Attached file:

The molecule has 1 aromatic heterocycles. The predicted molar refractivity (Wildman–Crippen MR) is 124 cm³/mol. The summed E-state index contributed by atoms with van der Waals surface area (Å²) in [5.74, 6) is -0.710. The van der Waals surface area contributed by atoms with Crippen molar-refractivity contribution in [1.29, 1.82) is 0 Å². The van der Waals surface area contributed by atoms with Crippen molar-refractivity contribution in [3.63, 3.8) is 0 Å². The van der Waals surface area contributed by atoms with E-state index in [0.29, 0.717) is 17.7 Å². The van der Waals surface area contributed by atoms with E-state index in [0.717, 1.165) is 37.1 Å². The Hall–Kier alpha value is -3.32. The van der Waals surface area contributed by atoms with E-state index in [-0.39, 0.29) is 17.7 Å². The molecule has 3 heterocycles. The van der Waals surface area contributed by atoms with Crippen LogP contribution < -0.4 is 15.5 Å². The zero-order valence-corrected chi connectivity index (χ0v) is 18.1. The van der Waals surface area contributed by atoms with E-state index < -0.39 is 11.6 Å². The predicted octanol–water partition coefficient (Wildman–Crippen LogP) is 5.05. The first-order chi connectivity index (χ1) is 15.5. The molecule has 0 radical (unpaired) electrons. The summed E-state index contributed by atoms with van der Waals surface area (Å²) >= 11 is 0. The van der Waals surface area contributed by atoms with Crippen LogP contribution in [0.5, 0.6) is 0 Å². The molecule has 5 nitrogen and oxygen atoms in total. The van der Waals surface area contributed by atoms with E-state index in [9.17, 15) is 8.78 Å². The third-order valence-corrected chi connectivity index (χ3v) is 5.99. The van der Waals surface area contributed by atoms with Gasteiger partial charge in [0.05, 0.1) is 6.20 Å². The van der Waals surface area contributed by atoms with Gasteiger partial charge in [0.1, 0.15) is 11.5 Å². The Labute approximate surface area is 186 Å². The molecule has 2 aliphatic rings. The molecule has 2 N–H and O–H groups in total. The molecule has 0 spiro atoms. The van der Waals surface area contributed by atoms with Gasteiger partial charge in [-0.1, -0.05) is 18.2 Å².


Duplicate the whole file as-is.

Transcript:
The molecule has 1 aromatic heterocycles. The predicted molar refractivity (Wildman–Crippen MR) is 124 cm³/mol. The summed E-state index contributed by atoms with van der Waals surface area (Å²) in [5.74, 6) is -0.710. The van der Waals surface area contributed by atoms with Crippen molar-refractivity contribution in [1.29, 1.82) is 0 Å². The van der Waals surface area contributed by atoms with Crippen molar-refractivity contribution in [3.63, 3.8) is 0 Å². The van der Waals surface area contributed by atoms with E-state index in [0.29, 0.717) is 17.7 Å². The van der Waals surface area contributed by atoms with E-state index in [0.717, 1.165) is 37.1 Å². The Hall–Kier alpha value is -3.32. The van der Waals surface area contributed by atoms with E-state index in [-0.39, 0.29) is 17.7 Å². The molecule has 3 heterocycles. The van der Waals surface area contributed by atoms with Crippen LogP contribution < -0.4 is 15.5 Å². The zero-order valence-corrected chi connectivity index (χ0v) is 18.1. The van der Waals surface area contributed by atoms with E-state index < -0.39 is 11.6 Å². The predicted octanol–water partition coefficient (Wildman–Crippen LogP) is 5.05. The first-order chi connectivity index (χ1) is 15.5. The molecule has 0 radical (unpaired) electrons. The summed E-state index contributed by atoms with van der Waals surface area (Å²) >= 11 is 0. The van der Waals surface area contributed by atoms with Crippen LogP contribution in [0.5, 0.6) is 0 Å². The molecule has 5 nitrogen and oxygen atoms in total. The van der Waals surface area contributed by atoms with E-state index in [9.17, 15) is 8.78 Å². The third-order valence-corrected chi connectivity index (χ3v) is 5.99. The van der Waals surface area contributed by atoms with Gasteiger partial charge in [0.05, 0.1) is 6.20 Å². The van der Waals surface area contributed by atoms with Gasteiger partial charge in [0.1, 0.15) is 11.5 Å². The Labute approximate surface area is 186 Å². The molecule has 2 aliphatic rings. The molecule has 2 N–H and O–H groups in total. The molecule has 0 spiro atoms. The van der Waals surface area contributed by atoms with Gasteiger partial charge in [-0.1, -0.05) is 18.2 Å².